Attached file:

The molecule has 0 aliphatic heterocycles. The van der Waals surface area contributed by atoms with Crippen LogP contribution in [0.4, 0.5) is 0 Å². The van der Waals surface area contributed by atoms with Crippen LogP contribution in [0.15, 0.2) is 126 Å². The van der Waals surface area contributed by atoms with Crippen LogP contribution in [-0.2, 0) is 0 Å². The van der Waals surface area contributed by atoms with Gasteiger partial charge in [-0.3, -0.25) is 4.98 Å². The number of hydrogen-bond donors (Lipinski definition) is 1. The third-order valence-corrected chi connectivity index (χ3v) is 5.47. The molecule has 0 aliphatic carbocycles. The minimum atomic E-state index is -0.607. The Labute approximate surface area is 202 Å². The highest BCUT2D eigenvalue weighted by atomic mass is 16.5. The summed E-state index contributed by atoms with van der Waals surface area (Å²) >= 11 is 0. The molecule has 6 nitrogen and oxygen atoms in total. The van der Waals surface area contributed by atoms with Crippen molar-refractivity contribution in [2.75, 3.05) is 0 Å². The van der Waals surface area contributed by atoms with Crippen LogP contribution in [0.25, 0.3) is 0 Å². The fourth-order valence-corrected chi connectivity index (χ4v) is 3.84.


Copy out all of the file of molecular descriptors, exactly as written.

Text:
The molecule has 0 aliphatic heterocycles. The van der Waals surface area contributed by atoms with Crippen LogP contribution in [0.4, 0.5) is 0 Å². The van der Waals surface area contributed by atoms with Crippen LogP contribution in [0.15, 0.2) is 126 Å². The van der Waals surface area contributed by atoms with Crippen LogP contribution in [-0.2, 0) is 0 Å². The van der Waals surface area contributed by atoms with Gasteiger partial charge in [-0.3, -0.25) is 4.98 Å². The number of hydrogen-bond donors (Lipinski definition) is 1. The third-order valence-corrected chi connectivity index (χ3v) is 5.47. The molecule has 0 aliphatic carbocycles. The minimum atomic E-state index is -0.607. The Labute approximate surface area is 202 Å². The highest BCUT2D eigenvalue weighted by atomic mass is 16.5. The summed E-state index contributed by atoms with van der Waals surface area (Å²) >= 11 is 0. The molecule has 6 nitrogen and oxygen atoms in total. The van der Waals surface area contributed by atoms with Crippen molar-refractivity contribution in [2.75, 3.05) is 0 Å². The van der Waals surface area contributed by atoms with Crippen LogP contribution in [0.25, 0.3) is 0 Å². The fourth-order valence-corrected chi connectivity index (χ4v) is 3.84.